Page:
Is trading Keldon Johnson the answer for the struggling Spurs?

The San Antonio Spurs are among the worst teams in the NBA but are reportedly shopping Keldon Johnson. But will that help right the ship?
Keldon Johnson
Keldon Johnson / Carmen Mandato/GettyImages

With the San Antonio Spurs in the middle of a franchise-record losing streak, the team has looked to shake things up in hopes of getting back on track. They have shuffled their lineup, including moving Victor Wembamyama over to the center position, but they are reportedly considering more drastic options, according to reports from The Athletic's Marc Spears.

The timing is interesting since Johnson has played well of late, including setting a season-high in scoring against the Los Angeles Lakers with 28 points. He's a ball of energy and the most vocal player on the team—good things for a struggling Spurs.

Still, he is just 24 and in year one of a cheap contract that pays him less than $20 million over the next three seasons. Teams will likely look to poach him from the Spurs, and he may not have a role on the team going forward.

After all, San Antonio could have two lottery picks in the 2024 NBA draft, and they may select another small forward who could eventually replace Johnson. Even if they don't draft a three, moving on from Johnson before the trade deadline could prove beneficial to the team in the long run.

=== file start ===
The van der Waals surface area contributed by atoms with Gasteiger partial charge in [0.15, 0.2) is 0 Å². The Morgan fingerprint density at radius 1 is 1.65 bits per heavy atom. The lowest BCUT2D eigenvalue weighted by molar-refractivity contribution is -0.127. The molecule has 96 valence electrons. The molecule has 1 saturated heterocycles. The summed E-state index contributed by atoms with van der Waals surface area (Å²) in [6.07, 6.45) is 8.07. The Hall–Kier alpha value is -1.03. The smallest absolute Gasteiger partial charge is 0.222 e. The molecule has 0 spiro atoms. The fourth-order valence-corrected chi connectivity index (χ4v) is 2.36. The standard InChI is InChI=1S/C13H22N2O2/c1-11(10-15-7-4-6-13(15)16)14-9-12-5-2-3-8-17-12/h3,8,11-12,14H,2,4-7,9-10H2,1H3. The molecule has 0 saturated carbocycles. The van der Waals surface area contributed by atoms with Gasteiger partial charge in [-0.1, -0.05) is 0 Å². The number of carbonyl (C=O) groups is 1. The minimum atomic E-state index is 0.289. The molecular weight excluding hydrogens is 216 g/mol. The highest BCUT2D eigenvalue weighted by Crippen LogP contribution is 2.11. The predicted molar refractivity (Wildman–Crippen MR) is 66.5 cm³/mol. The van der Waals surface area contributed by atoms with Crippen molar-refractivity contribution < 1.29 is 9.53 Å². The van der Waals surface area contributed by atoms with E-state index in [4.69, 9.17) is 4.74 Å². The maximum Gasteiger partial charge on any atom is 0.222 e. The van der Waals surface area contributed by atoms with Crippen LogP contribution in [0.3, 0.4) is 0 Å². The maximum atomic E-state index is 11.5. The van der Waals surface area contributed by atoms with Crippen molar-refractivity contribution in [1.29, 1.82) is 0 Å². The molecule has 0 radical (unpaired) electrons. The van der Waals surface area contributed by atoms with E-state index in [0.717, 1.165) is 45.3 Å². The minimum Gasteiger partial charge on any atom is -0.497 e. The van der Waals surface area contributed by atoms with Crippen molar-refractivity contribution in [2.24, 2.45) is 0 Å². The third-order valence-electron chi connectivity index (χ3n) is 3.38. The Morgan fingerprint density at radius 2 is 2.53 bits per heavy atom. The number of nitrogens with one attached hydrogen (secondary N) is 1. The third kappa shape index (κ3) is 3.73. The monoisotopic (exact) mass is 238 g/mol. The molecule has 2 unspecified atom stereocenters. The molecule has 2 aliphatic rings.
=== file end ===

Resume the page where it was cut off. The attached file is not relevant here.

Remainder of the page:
Why the Spurs should consider moving Keldon Johnson

With the cap rising immensely in the next couple of seasons, teams could use a young player such as Johnson with upside who is relatively cheap. They may also be willing to pony up a lot of assets to do so.

If that is the case, then San Antonio's asking price for Johnson should be two first-round picks. That may seem steep, but there is a chance a team is willing to pay that price, provided the Spurs can potentially take back a long-term salary to give them more bang for their buck.

The Spurs already have plenty of first-rounders, but if they can add firsts that are a few years out, then they can stockpile them for when they actually need them. Would those picks turn out to be more valuable than Johnson is now? It's hard to say, but San Antonio isn't winning anything this season and may not be a contender by the time his contract expires.

His ceiling with the Spurs is also that of a third option, assuming another player doesn't usurp him before then. All that is to say is that he isn't untouchable, and the team should kick the tires on trading him while his value is high and he has several years remaining on his contract.